The Mapmakers

Front Cover
Vintage Books, 2001 - History - 507 pages
4 Reviews
In his classic text, two-time Pulitzer Prize—winner John Noble Wilford recounts the history of cartography from antiquity to the space age. With this revised edition, Wilford brings the story up to the present day, as he shows the impact of new technologies that make it possible for cartographers to go where no one has been before, from the deepest reaches of the universe (where astronomers are mapping time as well as space) to the inside of the human brain. These modern-day mapmakers join the many earlier adventurers–including ancient Greek stargazers, Renaissance seafarers, and the explorers who mapped the American West–whose exploits shape this dramatic story of human inventiveness and limitless curiosity.
 

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LibraryThing Review

User Review  - librisissimo - LibraryThing

Contains lots of interesting information, more than I really needed about cartographic and surveying techniques. The early-age historical chapters were very informative, and the later modern-age ones ... Read full review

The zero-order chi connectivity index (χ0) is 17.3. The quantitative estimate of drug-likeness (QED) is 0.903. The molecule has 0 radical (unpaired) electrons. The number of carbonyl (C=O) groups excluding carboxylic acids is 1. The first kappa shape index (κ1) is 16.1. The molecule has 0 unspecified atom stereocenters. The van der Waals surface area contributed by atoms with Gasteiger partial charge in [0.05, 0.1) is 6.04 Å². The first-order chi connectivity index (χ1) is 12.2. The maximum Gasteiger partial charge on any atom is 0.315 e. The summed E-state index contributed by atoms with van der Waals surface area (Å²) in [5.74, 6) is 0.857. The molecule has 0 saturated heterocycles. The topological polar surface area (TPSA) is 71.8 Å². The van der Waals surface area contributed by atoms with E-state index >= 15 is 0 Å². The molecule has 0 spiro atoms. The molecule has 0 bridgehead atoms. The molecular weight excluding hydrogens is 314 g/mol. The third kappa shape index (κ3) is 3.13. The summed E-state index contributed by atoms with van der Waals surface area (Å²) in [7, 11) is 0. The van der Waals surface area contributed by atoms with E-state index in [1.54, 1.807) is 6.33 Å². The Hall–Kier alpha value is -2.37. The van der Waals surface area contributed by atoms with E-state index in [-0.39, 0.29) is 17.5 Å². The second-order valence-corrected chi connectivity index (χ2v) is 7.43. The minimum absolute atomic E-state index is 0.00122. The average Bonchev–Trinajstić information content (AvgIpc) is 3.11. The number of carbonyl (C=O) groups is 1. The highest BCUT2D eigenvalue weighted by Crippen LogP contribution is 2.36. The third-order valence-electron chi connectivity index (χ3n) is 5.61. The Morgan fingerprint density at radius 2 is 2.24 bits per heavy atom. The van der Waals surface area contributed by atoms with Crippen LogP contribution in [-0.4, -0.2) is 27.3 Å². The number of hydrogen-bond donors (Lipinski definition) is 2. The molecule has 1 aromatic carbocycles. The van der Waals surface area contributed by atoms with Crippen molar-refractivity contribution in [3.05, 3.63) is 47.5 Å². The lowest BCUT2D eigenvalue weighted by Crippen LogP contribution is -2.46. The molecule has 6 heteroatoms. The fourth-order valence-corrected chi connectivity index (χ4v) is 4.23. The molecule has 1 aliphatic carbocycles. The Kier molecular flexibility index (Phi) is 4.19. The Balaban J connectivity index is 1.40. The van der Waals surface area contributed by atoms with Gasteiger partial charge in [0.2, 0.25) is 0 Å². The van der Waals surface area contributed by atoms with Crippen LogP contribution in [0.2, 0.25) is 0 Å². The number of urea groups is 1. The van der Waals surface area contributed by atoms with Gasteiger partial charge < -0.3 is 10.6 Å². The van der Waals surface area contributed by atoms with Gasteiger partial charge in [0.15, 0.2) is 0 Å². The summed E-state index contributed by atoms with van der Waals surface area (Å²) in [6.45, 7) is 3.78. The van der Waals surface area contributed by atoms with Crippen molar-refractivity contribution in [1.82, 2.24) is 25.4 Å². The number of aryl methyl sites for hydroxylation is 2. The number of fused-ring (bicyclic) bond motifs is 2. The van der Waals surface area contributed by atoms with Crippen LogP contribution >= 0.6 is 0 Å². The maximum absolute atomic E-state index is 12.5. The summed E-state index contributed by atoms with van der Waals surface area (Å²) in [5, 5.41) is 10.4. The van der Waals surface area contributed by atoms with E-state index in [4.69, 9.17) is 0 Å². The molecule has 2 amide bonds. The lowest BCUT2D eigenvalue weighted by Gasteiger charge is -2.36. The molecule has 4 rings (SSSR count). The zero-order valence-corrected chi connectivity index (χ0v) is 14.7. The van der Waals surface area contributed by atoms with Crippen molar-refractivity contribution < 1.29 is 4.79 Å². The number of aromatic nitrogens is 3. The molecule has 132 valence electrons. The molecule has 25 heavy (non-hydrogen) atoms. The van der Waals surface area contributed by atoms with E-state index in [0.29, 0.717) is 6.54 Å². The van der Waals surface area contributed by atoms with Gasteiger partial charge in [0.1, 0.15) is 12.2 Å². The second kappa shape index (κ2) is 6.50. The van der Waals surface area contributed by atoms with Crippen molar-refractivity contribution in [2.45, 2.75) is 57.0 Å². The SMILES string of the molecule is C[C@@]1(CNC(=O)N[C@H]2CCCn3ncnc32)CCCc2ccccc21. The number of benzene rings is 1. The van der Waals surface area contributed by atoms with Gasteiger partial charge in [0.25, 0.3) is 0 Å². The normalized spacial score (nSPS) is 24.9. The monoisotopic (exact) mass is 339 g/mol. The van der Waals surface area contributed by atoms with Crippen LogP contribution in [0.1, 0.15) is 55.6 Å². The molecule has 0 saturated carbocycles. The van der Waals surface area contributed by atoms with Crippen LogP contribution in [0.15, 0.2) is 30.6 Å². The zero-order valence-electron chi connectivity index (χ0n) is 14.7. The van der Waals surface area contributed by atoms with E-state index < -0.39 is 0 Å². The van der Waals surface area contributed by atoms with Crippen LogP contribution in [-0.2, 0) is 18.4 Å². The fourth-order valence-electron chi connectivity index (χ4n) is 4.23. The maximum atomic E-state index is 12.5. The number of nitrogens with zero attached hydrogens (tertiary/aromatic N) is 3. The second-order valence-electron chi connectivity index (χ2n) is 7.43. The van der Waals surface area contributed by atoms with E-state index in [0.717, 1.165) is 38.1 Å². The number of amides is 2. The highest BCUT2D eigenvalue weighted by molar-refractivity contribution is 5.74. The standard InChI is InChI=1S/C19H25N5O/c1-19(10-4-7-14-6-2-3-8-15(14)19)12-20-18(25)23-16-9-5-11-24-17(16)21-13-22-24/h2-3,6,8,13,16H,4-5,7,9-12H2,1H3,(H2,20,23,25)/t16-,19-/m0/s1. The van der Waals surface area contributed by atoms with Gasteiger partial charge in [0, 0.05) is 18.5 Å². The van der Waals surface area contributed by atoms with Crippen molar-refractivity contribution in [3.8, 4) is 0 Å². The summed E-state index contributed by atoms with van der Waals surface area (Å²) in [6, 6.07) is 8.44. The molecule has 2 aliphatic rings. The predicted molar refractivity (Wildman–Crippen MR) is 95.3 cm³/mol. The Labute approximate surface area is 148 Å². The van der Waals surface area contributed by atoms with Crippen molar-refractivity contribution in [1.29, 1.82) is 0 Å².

LibraryThing Review

User Review  - AlCracka - LibraryThing

I have to remember not to pick up books that look interesting without researching them. I wanted to like this so bad...but it's totally boring. Read full review

Contents

Two The Librarian Who Measured Earth
18
roup The Topography of Myth and Dogma
40
five 1492
66
six Mercator Squares the Circle
87
Yaki Point ſo
107
EIGHT The Family That Mapped France
132
N IN E John Harrisons Timepiece
152
Bright Angel Point
265
six tº EN Radar Over the Amazon
296
El Ghree N A Continent Beneath the Ice
312
NINE TEEN Mountains of the Sea
325
Twº NTy Base Lines Across a Continent
353
7
364
Bi B Lio GRAPH ic A I Not Es
475
Ack Now LED GM ENTs 49 3
495
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About the author (2001)

John Noble Wilford is a science correspondent for The New York Times. He lives in New York.

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